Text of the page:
Today’s critique comes from artist Fraser Poorman. Fraser has drawn this super realistic portrait using Graphite and charcoal. This portrait is absolutely amazing. I don’t have many tips for improving on this one so we’re really going to focus on why this portrait is as good as it is.
First, the drawing is accurate. That is step one in completing a realistic portrait. If your proportions are off, it won’t matter how great you shade it, it will still be off. If you’re having trouble getting an accurate drawing, try tracing your subject a few times, then go back to freehanding. By tracing it you’re forcing your brain to see details you weren’t otherwise noticing. As I’ve said before, the goal here isn’t just to trace everything, but to improve your drawing skills so that when you freehand your work, you’re that much more accurate.
Here, we’ve got that strong base of a great drawing and combined it with great shading. Fraser wasn’t afraid to get those darks super dark. He took the time to make sure the shadows were where they belonged and kept that contrast high. That is step two in creating a realistic portrait. Get your depth in there by shading. Often new artists thing that a portrait is just a matter of where you put lines. There are very VERY few lines in a good portrait. Almost everything comes down to shading, fading one value into another and making sure you’re values are correct.
The one adjustment I would make on the shading is that the whites of her eyes are too evenly white. If we look at your reference photo, you can see how the whites on the right side of the pupil are much darker than on the left side. Making sure to shade those in will make your portraits that much more realistic.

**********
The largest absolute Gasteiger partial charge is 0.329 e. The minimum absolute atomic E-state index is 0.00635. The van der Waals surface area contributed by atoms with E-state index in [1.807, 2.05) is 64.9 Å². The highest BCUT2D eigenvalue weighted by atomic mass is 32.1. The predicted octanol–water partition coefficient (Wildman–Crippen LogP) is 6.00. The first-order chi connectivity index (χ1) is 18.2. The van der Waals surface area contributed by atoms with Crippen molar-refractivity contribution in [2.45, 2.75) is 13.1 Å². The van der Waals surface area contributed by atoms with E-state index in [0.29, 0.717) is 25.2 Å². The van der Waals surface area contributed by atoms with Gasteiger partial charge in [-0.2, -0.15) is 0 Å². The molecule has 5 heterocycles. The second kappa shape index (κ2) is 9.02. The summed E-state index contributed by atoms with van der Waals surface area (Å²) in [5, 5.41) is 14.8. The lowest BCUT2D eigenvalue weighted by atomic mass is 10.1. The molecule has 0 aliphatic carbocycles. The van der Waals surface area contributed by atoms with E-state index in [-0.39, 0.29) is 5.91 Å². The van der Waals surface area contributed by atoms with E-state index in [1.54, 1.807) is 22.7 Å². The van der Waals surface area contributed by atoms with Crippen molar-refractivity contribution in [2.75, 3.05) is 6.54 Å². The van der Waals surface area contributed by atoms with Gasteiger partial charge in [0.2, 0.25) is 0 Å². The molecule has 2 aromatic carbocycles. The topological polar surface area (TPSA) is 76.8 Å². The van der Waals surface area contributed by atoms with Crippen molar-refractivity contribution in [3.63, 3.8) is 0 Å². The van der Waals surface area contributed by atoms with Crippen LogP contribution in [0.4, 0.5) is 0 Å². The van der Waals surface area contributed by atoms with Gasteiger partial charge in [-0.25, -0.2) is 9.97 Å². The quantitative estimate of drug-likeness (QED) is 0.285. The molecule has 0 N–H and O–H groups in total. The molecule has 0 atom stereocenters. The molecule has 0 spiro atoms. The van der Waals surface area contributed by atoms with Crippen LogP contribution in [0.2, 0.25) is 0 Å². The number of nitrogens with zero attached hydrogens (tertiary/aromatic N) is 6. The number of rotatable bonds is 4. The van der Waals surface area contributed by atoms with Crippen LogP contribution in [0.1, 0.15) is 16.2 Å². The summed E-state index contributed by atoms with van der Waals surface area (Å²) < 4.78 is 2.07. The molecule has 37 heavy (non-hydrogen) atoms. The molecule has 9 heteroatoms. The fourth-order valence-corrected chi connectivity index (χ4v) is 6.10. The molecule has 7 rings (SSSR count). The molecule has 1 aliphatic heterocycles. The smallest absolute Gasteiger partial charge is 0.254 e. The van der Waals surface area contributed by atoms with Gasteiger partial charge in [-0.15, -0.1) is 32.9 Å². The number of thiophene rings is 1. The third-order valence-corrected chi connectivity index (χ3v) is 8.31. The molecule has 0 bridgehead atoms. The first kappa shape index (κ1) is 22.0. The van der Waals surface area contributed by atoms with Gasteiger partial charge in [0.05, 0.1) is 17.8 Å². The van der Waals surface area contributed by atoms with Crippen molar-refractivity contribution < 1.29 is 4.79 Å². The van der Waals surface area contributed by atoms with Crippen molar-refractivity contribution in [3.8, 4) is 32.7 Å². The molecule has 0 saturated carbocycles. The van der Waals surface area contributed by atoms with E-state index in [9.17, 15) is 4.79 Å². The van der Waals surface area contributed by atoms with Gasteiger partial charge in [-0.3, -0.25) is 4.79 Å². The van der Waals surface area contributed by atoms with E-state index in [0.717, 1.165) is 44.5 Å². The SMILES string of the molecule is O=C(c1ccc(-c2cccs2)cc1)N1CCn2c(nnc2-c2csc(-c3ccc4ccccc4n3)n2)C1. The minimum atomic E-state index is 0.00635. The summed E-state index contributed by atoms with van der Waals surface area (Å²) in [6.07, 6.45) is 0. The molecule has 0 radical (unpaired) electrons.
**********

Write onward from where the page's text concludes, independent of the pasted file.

Moving onto her makeup. Her eyes are heavily outlined, but the artist has defined where her actual eye is and where the makeup is quite well. It would be easy to miss that very simple fact and make her eyes look alien huge. While yes, the makeup does cause the eyes to appear abnormally large, they aren’t and the artist has defined that perfectly.
Another common mistake on something like this, because her eyes look so large with that makeup, her ears appear to be too small. They aren’t. Many artists would be thrown off by this and try to balance those two out. This is a great example of teaching yourself to draw what you actually see, and not what your brain is telling you is right or wrong.
Her mouth is another area I want to point out. Notice that her teeth are not just solid white. There is shading in there making them look more realistic. They aren’t outlined heavily either. Much like everything else, make sure the teeth are shadows and not heavy lines. If you outline the teeth, it will make your portrait look like a cartoon.
Next, notice the ridges on her lips. See how they curve out and aren’t just a bunch of straight lines. By keeping these curved you help create the three dimensional look you want in a portrait.
This is such a strong piece all around. You’ve done an amazing job Fraser!!